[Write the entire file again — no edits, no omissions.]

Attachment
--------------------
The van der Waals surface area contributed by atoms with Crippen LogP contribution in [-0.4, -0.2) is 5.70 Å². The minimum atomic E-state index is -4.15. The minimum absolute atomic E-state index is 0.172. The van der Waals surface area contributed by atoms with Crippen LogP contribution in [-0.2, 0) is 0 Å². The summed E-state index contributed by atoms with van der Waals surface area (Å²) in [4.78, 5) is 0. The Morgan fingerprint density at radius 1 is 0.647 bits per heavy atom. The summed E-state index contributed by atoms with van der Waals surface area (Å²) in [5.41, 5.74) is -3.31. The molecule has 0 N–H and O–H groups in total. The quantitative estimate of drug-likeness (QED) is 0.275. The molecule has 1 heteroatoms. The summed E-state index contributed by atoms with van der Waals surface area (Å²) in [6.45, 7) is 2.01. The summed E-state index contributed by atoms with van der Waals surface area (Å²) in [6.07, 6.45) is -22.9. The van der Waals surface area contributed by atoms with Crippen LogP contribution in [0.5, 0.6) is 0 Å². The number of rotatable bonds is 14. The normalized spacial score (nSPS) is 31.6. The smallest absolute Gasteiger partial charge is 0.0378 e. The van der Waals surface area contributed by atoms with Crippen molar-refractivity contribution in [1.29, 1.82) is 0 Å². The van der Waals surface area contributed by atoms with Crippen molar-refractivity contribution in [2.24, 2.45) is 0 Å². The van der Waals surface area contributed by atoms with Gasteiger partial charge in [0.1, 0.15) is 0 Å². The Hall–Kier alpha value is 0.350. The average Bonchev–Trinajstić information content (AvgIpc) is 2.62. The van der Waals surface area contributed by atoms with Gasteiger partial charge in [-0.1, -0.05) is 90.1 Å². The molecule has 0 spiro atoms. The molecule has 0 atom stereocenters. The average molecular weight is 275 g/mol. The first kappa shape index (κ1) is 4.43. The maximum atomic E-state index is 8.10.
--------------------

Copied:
The van der Waals surface area contributed by atoms with Crippen LogP contribution in [-0.4, -0.2) is 5.70 Å². The minimum atomic E-state index is -4.15. The minimum absolute atomic E-state index is 0.172. The van der Waals surface area contributed by atoms with Crippen LogP contribution in [-0.2, 0) is 0 Å². The summed E-state index contributed by atoms with van der Waals surface area (Å²) in [4.78, 5) is 0. The Morgan fingerprint density at radius 1 is 0.647 bits per heavy atom. The summed E-state index contributed by atoms with van der Waals surface area (Å²) in [5.41, 5.74) is -3.31. The molecule has 0 N–H and O–H groups in total. The quantitative estimate of drug-likeness (QED) is 0.275. The molecule has 1 heteroatoms. The summed E-state index contributed by atoms with van der Waals surface area (Å²) in [6.45, 7) is 2.01. The summed E-state index contributed by atoms with van der Waals surface area (Å²) in [6.07, 6.45) is -22.9. The van der Waals surface area contributed by atoms with Crippen LogP contribution in [0.5, 0.6) is 0 Å². The number of rotatable bonds is 14. The normalized spacial score (nSPS) is 31.6. The smallest absolute Gasteiger partial charge is 0.0378 e. The van der Waals surface area contributed by atoms with Crippen molar-refractivity contribution in [1.29, 1.82) is 0 Å². The van der Waals surface area contributed by atoms with Crippen molar-refractivity contribution in [2.24, 2.45) is 0 Å². The van der Waals surface area contributed by atoms with Gasteiger partial charge in [0.1, 0.15) is 0 Å². The Hall–Kier alpha value is 0.350. The average Bonchev–Trinajstić information content (AvgIpc) is 2.62. The van der Waals surface area contributed by atoms with Gasteiger partial charge in [-0.1, -0.05) is 90.1 Å². The molecule has 0 spiro atoms. The molecule has 0 atom stereocenters. The average molecular weight is 275 g/mol. The first kappa shape index (κ1) is 4.43. The maximum atomic E-state index is 8.10.